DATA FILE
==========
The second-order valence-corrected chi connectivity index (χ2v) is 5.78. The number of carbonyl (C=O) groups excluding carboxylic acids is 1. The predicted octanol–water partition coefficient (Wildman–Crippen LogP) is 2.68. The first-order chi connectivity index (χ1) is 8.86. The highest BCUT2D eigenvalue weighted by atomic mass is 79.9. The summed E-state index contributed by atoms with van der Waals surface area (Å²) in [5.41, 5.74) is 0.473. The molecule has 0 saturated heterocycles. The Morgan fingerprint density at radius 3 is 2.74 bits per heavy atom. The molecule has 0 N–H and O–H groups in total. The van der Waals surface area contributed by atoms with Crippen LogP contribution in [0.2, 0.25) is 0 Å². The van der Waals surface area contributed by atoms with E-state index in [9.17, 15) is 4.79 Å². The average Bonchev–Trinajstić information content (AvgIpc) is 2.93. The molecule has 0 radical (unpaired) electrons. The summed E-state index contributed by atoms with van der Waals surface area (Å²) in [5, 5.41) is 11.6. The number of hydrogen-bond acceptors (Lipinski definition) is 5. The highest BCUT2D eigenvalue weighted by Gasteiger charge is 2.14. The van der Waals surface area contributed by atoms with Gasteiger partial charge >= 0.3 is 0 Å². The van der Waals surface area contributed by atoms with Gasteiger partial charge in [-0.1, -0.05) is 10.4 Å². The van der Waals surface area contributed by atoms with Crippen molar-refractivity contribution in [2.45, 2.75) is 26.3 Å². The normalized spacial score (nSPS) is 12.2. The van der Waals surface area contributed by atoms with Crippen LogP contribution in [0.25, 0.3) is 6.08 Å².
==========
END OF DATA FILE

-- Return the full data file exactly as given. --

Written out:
The second-order valence-corrected chi connectivity index (χ2v) is 5.78. The number of carbonyl (C=O) groups excluding carboxylic acids is 1. The predicted octanol–water partition coefficient (Wildman–Crippen LogP) is 2.68. The first-order chi connectivity index (χ1) is 8.86. The highest BCUT2D eigenvalue weighted by atomic mass is 79.9. The summed E-state index contributed by atoms with van der Waals surface area (Å²) in [5.41, 5.74) is 0.473. The molecule has 0 saturated heterocycles. The Morgan fingerprint density at radius 3 is 2.74 bits per heavy atom. The molecule has 0 N–H and O–H groups in total. The van der Waals surface area contributed by atoms with Crippen LogP contribution in [0.2, 0.25) is 0 Å². The van der Waals surface area contributed by atoms with E-state index in [9.17, 15) is 4.79 Å². The average Bonchev–Trinajstić information content (AvgIpc) is 2.93. The molecule has 0 radical (unpaired) electrons. The summed E-state index contributed by atoms with van der Waals surface area (Å²) in [5, 5.41) is 11.6. The number of hydrogen-bond acceptors (Lipinski definition) is 5. The highest BCUT2D eigenvalue weighted by Gasteiger charge is 2.14. The van der Waals surface area contributed by atoms with Gasteiger partial charge >= 0.3 is 0 Å². The van der Waals surface area contributed by atoms with Gasteiger partial charge in [-0.1, -0.05) is 10.4 Å². The van der Waals surface area contributed by atoms with Crippen molar-refractivity contribution in [2.45, 2.75) is 26.3 Å². The normalized spacial score (nSPS) is 12.2. The van der Waals surface area contributed by atoms with Crippen LogP contribution in [0.25, 0.3) is 6.08 Å².